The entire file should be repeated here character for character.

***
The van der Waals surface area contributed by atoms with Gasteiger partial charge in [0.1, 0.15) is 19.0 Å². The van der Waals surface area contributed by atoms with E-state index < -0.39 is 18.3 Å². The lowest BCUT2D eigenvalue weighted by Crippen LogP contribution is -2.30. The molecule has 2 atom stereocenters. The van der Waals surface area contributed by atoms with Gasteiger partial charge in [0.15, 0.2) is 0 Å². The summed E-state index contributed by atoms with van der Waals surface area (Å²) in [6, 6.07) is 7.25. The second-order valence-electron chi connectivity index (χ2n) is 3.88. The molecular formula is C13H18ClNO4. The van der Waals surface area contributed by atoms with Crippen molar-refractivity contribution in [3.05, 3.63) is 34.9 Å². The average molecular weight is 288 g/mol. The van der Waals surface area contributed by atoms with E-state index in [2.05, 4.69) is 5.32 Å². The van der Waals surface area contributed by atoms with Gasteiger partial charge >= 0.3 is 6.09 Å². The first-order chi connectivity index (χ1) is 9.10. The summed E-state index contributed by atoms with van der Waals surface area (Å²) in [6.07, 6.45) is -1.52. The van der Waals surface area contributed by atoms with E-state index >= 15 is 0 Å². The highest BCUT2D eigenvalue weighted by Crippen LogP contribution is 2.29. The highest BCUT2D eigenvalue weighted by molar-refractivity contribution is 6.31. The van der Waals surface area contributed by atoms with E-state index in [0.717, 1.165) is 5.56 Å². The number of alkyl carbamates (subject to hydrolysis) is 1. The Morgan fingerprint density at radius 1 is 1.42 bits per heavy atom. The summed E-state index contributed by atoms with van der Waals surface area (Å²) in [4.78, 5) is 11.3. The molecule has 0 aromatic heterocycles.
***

The van der Waals surface area contributed by atoms with Gasteiger partial charge in [0.1, 0.15) is 19.0 Å². The van der Waals surface area contributed by atoms with E-state index < -0.39 is 18.3 Å². The lowest BCUT2D eigenvalue weighted by Crippen LogP contribution is -2.30. The molecule has 2 atom stereocenters. The van der Waals surface area contributed by atoms with Gasteiger partial charge in [0.15, 0.2) is 0 Å². The summed E-state index contributed by atoms with van der Waals surface area (Å²) in [6, 6.07) is 7.25. The second-order valence-electron chi connectivity index (χ2n) is 3.88. The molecular formula is C13H18ClNO4. The van der Waals surface area contributed by atoms with Crippen molar-refractivity contribution in [3.05, 3.63) is 34.9 Å². The average molecular weight is 288 g/mol. The van der Waals surface area contributed by atoms with E-state index in [2.05, 4.69) is 5.32 Å². The van der Waals surface area contributed by atoms with Gasteiger partial charge >= 0.3 is 6.09 Å². The first-order chi connectivity index (χ1) is 9.10. The summed E-state index contributed by atoms with van der Waals surface area (Å²) in [6.07, 6.45) is -1.52. The van der Waals surface area contributed by atoms with E-state index >= 15 is 0 Å². The highest BCUT2D eigenvalue weighted by Crippen LogP contribution is 2.29. The highest BCUT2D eigenvalue weighted by molar-refractivity contribution is 6.31. The van der Waals surface area contributed by atoms with E-state index in [0.717, 1.165) is 5.56 Å². The number of alkyl carbamates (subject to hydrolysis) is 1. The Morgan fingerprint density at radius 1 is 1.42 bits per heavy atom. The summed E-state index contributed by atoms with van der Waals surface area (Å²) in [4.78, 5) is 11.3. The molecule has 0 aromatic heterocycles.